Postseason run carries price for proud parents
Published: Friday, April 4, 2014 at 7:00 p.m.
Last Modified: Friday, April 4, 2014 at 9:41 p.m.
ARLINGTON, Texas — Svend Wilbekin wasn't fooling around this time.
The father of Florida point guard Scottie Wilbekin had gambled the last two years. To make the trips to Omaha and Phoenix in 2012 and Austin and Dallas in 2013 would have been costly. He saved his money for Final Fours that never came.
But not this year.
As soon as the brackets were posted, the Gainesville minister started wheeling and dealing to get the best flights and hotels possible for the final run of a son decorated by both tattoos and awards. He would be there to watch this time.
“It's very challenging,” Svend said. “It's so expensive. They certainly need to do something.”
The Wilbekin family is here, sort of. Svend, wife Katie, sons Mitchell and Andrew (who said he'd pay his own way if he could go) found a hotel in Lewiston, Texas, about 25 miles from the stadium where Wilbekin will play in his first and only Final Four.
“I'm on Cloud Nine,” Svend said. “Going to the Final Four. We got some great deals, and I decided I'd rather pay a little than than be scrambling if they made the Final Four.
“But I don't even want to think about how much this postseason has cost.”
They were in Atlanta and Orlando and Memphis and now Texas. That's plane tickets and gas and rental cars and hotels and everything else.
For the players, it's chartered planes, catered meals and police escorts. For the parents, it's a bit of a hardship.
For example, Casey Prather's parents caught a break when the Sweet 16 and Elite Eight were played an hour from his hometown of Jackson, Tenn., but Patric Young's parents left Jacksonville on Friday for a 15-hour drive to North Texas.
“They drove 10 hours to see me play at Ole Miss,” Young said.
There has been some movement, most of it pushed by coaches in football and basketball where so much revenue is created, for the NCAA to start either allowing schools to pay for parents to attend events or the NCAA paying for the parents to attend events.
At the very least, shouldn't there be a way to get parents to a Final Four or BCS national title game without them having to mortgage their homes? I mean, besides you footing the bill. That would be an NCAA violation.
“The underlying issue here is that everybody is looking for ways to do more for the student-athletes,” said Florida athletic director Jeremy Foley. “What it ends up looking like, time will tell. It's on the list of things being considered.”
I get that it's not as simple as we'd all like to make it. There is a lot going on with the possibilities of athletes unionizing and there is always the issue of Title IX. If you handed airline tickets to the basketball team's parents, you'd have to do it for the softball parents and the golf parents and the track parents.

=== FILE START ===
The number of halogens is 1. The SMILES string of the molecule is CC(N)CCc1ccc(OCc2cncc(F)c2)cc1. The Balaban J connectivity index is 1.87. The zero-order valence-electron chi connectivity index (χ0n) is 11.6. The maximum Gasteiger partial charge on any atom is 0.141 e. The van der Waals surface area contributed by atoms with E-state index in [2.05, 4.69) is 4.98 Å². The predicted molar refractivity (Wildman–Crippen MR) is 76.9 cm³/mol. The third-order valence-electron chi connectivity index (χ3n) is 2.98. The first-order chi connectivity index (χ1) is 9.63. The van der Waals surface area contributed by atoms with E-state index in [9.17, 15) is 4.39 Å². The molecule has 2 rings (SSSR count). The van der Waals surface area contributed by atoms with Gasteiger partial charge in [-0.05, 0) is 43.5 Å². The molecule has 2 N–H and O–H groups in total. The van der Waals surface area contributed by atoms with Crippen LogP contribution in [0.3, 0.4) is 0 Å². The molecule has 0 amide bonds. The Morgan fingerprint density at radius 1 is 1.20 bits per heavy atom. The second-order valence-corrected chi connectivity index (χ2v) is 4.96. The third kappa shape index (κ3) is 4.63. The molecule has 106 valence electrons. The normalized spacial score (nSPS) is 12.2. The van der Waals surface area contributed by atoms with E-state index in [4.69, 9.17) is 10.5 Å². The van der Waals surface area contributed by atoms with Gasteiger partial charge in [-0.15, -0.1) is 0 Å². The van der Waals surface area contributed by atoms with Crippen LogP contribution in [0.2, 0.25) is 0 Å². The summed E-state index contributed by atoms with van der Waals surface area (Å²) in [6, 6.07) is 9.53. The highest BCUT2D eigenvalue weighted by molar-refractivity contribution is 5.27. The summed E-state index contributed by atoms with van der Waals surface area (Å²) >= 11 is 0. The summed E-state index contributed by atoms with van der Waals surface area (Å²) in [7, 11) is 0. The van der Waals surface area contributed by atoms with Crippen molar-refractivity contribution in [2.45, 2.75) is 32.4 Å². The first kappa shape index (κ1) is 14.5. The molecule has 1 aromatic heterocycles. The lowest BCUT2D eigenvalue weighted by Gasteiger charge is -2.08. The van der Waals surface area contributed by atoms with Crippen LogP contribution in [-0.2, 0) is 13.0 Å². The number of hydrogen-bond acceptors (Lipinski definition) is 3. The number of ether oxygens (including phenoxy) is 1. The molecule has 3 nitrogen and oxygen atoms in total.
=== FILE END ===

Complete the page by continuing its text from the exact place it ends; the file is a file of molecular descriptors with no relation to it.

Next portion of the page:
“That's why the conversations continue,” Foley said.
It would be nice if it was this simple.
Hey, Mr. and Mrs. Young. The NCAA is going to make millions of dollars this weekend and your son has been posing for pictures for the network and busting his tail to get here. So here, enjoy the Marriott Suites in Dallas.
The money is there to do it for the postseason in all of sports and it appears that it will happen, too late for these seniors. Just last week, CBSSports.com reported on a memo circulated among the Power Five conference commissioners that detailed changes that will be made once those conferences achieve autonomy. One of the areas that the power conferences want to deal with in the restructuring is to pay for the transportation for parents to championship events.
“I think it would be fair,” said Young. “It would help the players and it would help the NCAA's image.”
But it won't help Will Yeguete.
Yeguete is entering the final weekend of his college career and his parents, who live in France, have never seen him play in person. They'll be up tonight to watch the game when it starts a little after midnight across the pond.
“I know that if they could have been here, they would,” Yeguete said. “It'd be nice if they helped parents come to things like this especially for the family of foreign kids. It's definitely something to look at.”
Yeguete's parents will make a trip to Gainesville … when he graduates from Florida. It was going to be either for Senior Day or Graduation Day.
“Different priorities, I guess,” Yeguete said. “But getting a degree is far more important than a basketball game.”
So is doing the right thing.
Contact Pat Dooley at 352-374-5053 or at email@example.com. And follow at Twitter.com/Pat_Dooley.
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